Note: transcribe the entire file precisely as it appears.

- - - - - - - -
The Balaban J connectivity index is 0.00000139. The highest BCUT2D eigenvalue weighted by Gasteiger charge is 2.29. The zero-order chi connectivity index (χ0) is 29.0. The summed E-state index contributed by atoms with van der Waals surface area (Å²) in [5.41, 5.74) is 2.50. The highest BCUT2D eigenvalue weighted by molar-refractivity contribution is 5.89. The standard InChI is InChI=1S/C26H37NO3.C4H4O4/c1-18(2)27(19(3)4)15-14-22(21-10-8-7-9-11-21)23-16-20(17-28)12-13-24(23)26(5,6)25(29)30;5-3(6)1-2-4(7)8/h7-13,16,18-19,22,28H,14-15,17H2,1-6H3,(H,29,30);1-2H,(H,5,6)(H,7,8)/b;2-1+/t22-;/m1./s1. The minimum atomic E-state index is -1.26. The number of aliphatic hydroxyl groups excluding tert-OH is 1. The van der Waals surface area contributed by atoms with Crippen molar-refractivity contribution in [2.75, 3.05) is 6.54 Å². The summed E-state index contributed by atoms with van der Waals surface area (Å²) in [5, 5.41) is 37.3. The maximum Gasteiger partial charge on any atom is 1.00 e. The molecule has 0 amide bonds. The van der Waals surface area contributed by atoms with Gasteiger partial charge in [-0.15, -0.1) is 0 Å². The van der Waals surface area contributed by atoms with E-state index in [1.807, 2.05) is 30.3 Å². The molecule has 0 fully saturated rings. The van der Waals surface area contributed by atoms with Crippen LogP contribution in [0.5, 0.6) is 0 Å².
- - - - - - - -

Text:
The Balaban J connectivity index is 0.00000139. The highest BCUT2D eigenvalue weighted by Gasteiger charge is 2.29. The zero-order chi connectivity index (χ0) is 29.0. The summed E-state index contributed by atoms with van der Waals surface area (Å²) in [5.41, 5.74) is 2.50. The highest BCUT2D eigenvalue weighted by molar-refractivity contribution is 5.89. The standard InChI is InChI=1S/C26H37NO3.C4H4O4/c1-18(2)27(19(3)4)15-14-22(21-10-8-7-9-11-21)23-16-20(17-28)12-13-24(23)26(5,6)25(29)30;5-3(6)1-2-4(7)8/h7-13,16,18-19,22,28H,14-15,17H2,1-6H3,(H,29,30);1-2H,(H,5,6)(H,7,8)/b;2-1+/t22-;/m1./s1. The minimum atomic E-state index is -1.26. The number of aliphatic hydroxyl groups excluding tert-OH is 1. The van der Waals surface area contributed by atoms with Crippen molar-refractivity contribution in [2.75, 3.05) is 6.54 Å². The summed E-state index contributed by atoms with van der Waals surface area (Å²) in [5, 5.41) is 37.3. The maximum Gasteiger partial charge on any atom is 1.00 e. The molecule has 0 amide bonds. The van der Waals surface area contributed by atoms with Gasteiger partial charge in [-0.15, -0.1) is 0 Å². The van der Waals surface area contributed by atoms with E-state index in [1.807, 2.05) is 30.3 Å². The molecule has 0 fully saturated rings. The van der Waals surface area contributed by atoms with Crippen LogP contribution in [0.5, 0.6) is 0 Å².